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Here We Go Again: At Republican Debate, Pawlenty Denies Constitutional Text and History Establishing Birthright Citizenship

June 14, 2011

In New Hampshire’s Republican presidential debate this week, former Minnesota Governor Tim Pawlenty made the following remarkable statement:

This issue of birthright citizenship, again, brings up the importance of appointing conservative justices. That result is because the U.S. Supreme Court determined that that right exists, notwithstanding language in the Constitution.

Is it remarkable that Pawlenty supports appointing conservative justices to the Supreme Court?  Of course not.  But it is truly astonishing for a candidate for President of the United States to speak with such ignorance of the words of the Constitution.  After all, the Constitution itself, in Article II, section 1, requires the President to swear or affirm that he or she will “preserve, protect and defend the Constitution of the United States.”  That’s pretty hard to do if you don’t know what the Constitution says.

The Constitution’s 14th Amendment provides that “[a]ll persons born or naturalized in the United States and subject to the jurisdiction thereof, are citizens of the United States and of the State wherein they reside.”  This language plainly lays out a constitutional rule of citizenship at birth.  No question.

Pawlenty’s claim that “the U.S. Supreme Court determined that [the right to citizenship at birth] exists, notwithstanding language in the Constitution,” is thus totally mind-boggling given that the Constitution spells out such a right.  But let’s give Pawlenty the benefit of the doubt and assume that he intended to make a narrower point: that activist judges somehow made up the rule that constitutional citizenship attaches at birth for children born on U.S. soil to non-citizens.  Such a claim would be flat wrong as well.

In fact, one thing that is striking when you compare the debate over birthright citizenship today with the debates in Congress in 1866 over the 14th Amendment’s Citizenship Clause is that, in 1866, both the proponents and opponents of the Citizenship Clause agreed that the Clause recognizes and protects birthright citizenship for the children—including children of aliens—born on U.S. soil.  (It should be noted, however, that birthright citizenship today is not necessarily a partisan issue.  Many prominent conservatives, from Linda Chavez to Lou Dobbs, recognize that the Constitution provides citizenship at birth for children born on U.S. soil, including children born to undocumented immigrant parents.)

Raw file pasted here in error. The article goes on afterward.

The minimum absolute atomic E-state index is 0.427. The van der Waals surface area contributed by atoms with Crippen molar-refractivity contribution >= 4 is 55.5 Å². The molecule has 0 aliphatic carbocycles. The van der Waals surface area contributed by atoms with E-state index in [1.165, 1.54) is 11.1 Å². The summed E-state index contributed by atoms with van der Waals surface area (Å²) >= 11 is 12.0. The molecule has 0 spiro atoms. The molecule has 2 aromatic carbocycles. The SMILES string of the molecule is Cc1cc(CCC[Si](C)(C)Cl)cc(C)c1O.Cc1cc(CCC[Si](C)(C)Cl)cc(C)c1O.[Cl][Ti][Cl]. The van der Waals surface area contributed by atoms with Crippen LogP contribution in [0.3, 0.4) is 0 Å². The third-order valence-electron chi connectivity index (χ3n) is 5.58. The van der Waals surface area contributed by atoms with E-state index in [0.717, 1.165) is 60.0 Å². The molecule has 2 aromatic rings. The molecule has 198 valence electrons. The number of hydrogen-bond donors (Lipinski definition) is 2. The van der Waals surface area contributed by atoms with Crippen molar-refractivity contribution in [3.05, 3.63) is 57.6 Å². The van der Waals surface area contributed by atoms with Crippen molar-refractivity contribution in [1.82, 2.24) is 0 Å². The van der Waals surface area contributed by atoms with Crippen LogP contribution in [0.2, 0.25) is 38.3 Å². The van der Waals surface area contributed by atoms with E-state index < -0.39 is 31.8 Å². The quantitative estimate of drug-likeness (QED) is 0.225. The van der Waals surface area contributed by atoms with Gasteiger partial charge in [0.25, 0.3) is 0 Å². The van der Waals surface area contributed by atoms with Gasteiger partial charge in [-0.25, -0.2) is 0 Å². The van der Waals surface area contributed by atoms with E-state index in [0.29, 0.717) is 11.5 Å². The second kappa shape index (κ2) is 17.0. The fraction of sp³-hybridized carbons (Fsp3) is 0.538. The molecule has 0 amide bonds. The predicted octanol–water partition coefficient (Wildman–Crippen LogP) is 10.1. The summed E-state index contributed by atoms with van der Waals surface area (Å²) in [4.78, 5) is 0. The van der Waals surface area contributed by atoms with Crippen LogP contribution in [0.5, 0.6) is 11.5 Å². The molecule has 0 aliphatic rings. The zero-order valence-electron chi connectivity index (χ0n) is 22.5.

Contrary to some assertions that the Citizenship Clause was solely about ensuring citizenship for children born into slavery, the 1866 Congress expressly considered citizenship at birth for children of “foreigners.”  For example, Sen. Edgar Cowan expressed concern that the citizenship proposal would expand the number of Chinese in California and Gypsies in his home state of Pennsylvania by granting birthright citizenship to their children, even (as he put it) the children of those who owe no allegiance to the United States and routinely commit “trespass” within the United States.  Supporters of the Citizenship Clause did not take issue with Cowan’s understanding of the effect of the Clause, but instead defended it as a matter of sound policy.  Whether the members of the Reconstruction Congress understood the Citizenship Clause to be a welcome turn toward equality—and voted for it—or a worrisome invitation to foreign migrants—and voted against it—both sides agreed on the enacted Clause’s meaning.

While the U.S. Supreme Court by no means created the constitutional rule of citizenship at birth, it has consistently applied the plain meaning and clear history of the citizenship provision.  And we’re not talking about so-called “activist liberal judges” from the 1960s.  In 1898, in United States v. Wong Kim Ark, the Court held that a U.S.-born child of Chinese immigrants was entitled to citizenship, explaining that the “14th Amendment affirms the ancient and fundamental rule of citizenship by birth within the territory . . . including all children here born of resident aliens.” Nearly a century later, in 1982, the Supreme Court affirmed in Plyler v. Doe that the 14th Amendment extends to anyone “who is subject to the laws of a state,” including the U.S.-born children of unlawful aliens.  Similarly, in the 1985 case INS v. Rios-Pineda, the Court stated that a child born on U.S. soil to an undocumented immigrant parent was a U.S. citizen from birth.

In contradiction to more than a century of constitutional law and history, Pawlenty’s claim that activist judges created “birthright citizenship” inaccurately portrays the right to constitutional citizenship as an ephemeral, changeable “right” that can and should be taken away be taken away by the courts, rather than a right that is safeguarded by our Nation’s charter.  As James Ho, former Texas Solicitor General, counsel to Sen. John Cornyn and clerk to Justice Clarence Thomas has explained, “Birthright citizenship is guaranteed by the Fourteenth Amendment.  That birthright is protected no less for children of undocumented persons than for descendants of Mayflower passengers.”

Pawlenty’s statement at the New Hampshire debate shows that he has either ignored or is ignorant of the Constitution’s clear language and the long history of constitutional birthright citizenship.  He should be asked to explain which it is.  Either way, it is deeply troubling.